As the coronavirus spreads in the United States, demand for guns is surging—and that has experts worried about the prospect of gun violence down the line.
In March, the FBI’s National Instant Criminal Background Check System (NICS) recorded 3.7 million checks—34 percent more than the previous month, and 12 percent more than the previous record in December of 2015 at the height of the “Barack Boom.”
Because no federal database tracks firearm sales, background checks are seen as an indicator of overall gun purchases. It’s an imperfect system: Background checks are used for things other than gun sales (like concealed carry permit applications), can cover purchases of multiple guns, and in some cases, aren’t required to buy a gun at all.
Often, demand for guns rises after mass shootings, presumably as people fear that new restrictions would limit firearm sales. In recent weeks, some gun stores have been overwhelmed by customers, many of whom are reportedly first-time buyers. The mentality driving the recent surge appears to be, “All hell is breaking loose: What can I do to protect myself? I’ll get a gun,” says David Hemenway, director of Harvard’s Injury Control Research Center. The National Shooting Sports Foundation, a firearms industry trade association, warned of background check delays on its website: “NSSF is working hard during this national crisis to make sure that our members are allowed to stay in business, providing safety and security for Americans.”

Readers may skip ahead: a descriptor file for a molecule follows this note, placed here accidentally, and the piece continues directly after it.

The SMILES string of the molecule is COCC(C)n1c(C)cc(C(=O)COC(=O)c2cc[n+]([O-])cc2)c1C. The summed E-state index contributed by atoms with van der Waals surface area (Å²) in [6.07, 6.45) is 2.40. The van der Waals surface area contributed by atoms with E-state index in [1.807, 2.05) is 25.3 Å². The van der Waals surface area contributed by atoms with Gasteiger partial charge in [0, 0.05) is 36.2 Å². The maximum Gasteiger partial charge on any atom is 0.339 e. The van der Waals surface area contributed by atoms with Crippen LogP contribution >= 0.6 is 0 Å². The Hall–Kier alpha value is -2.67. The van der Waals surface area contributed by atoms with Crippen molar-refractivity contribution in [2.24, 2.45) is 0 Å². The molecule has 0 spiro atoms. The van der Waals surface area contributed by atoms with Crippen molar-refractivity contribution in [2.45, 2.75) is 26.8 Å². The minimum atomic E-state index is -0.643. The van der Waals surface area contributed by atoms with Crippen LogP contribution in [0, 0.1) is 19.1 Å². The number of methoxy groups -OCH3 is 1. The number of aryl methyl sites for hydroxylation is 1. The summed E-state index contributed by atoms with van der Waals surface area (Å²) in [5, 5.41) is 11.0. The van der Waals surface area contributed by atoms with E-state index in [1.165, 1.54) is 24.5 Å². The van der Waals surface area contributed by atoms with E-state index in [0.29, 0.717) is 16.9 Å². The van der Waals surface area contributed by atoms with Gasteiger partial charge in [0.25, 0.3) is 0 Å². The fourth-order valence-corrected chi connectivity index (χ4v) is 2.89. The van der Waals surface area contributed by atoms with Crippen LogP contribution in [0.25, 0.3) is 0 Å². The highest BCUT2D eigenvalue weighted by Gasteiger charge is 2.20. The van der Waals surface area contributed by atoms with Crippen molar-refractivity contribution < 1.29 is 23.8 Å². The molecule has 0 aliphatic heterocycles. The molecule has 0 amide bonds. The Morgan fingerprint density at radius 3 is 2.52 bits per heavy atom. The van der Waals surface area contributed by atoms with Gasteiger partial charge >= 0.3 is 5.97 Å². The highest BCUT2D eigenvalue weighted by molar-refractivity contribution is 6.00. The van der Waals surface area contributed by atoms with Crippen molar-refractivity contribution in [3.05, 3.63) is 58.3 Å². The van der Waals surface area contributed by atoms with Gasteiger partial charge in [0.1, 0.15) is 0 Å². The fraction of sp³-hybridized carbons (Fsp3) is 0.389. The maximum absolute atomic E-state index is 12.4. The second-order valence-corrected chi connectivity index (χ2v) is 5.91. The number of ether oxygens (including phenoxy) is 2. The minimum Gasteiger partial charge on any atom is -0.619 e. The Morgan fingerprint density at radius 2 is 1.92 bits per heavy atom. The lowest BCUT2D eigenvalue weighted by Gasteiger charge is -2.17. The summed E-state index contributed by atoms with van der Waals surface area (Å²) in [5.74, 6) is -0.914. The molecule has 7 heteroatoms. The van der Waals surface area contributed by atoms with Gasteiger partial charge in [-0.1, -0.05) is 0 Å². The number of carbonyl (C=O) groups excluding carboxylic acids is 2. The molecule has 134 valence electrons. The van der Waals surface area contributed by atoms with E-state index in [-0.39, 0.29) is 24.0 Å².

Some states have seen especially big rises in demand for guns. In Rhode Island, Michigan, Arizona, and New Hampshire, the number of background checks more than doubled in a month. (Still, the number of background checks in Rhode Island was relatively small to begin with, increasing from 2,597 in February to 6,169 in March.) Illinois had the most background checks overall, with more than 600,000 each month this year so far, but didn’t see a particularly big change month over month. Texas, Florida, California, and Michigan had the biggest changes in the number of background checks between February and March.
Early data suggests that coronavirus is having a mixed effect on crime: Many police departments have reported lower rates of crime overall but increased domestic violence calls. The combination of stay-at-home orders, financial instability, and accessibility of guns has led public health experts to speculate that suicide rates will increase over the coming months.
The effect of this particular surge in gun demand could be limited, since there are already so many guns in the United States, notes Hemenway. A 2018 study found that there were nearly 400 million civilian-owned guns in the country—enough for every man, woman, and child to own at least one. Roughly 3 in 10 adults report owning a gun, according to the Pew Research Center. “The problem is that most of these people, if they’re new buyers are buying for self-defense, that means they’ll store them badly,” says Hemenway. “There may be an increase in unintentional harm.”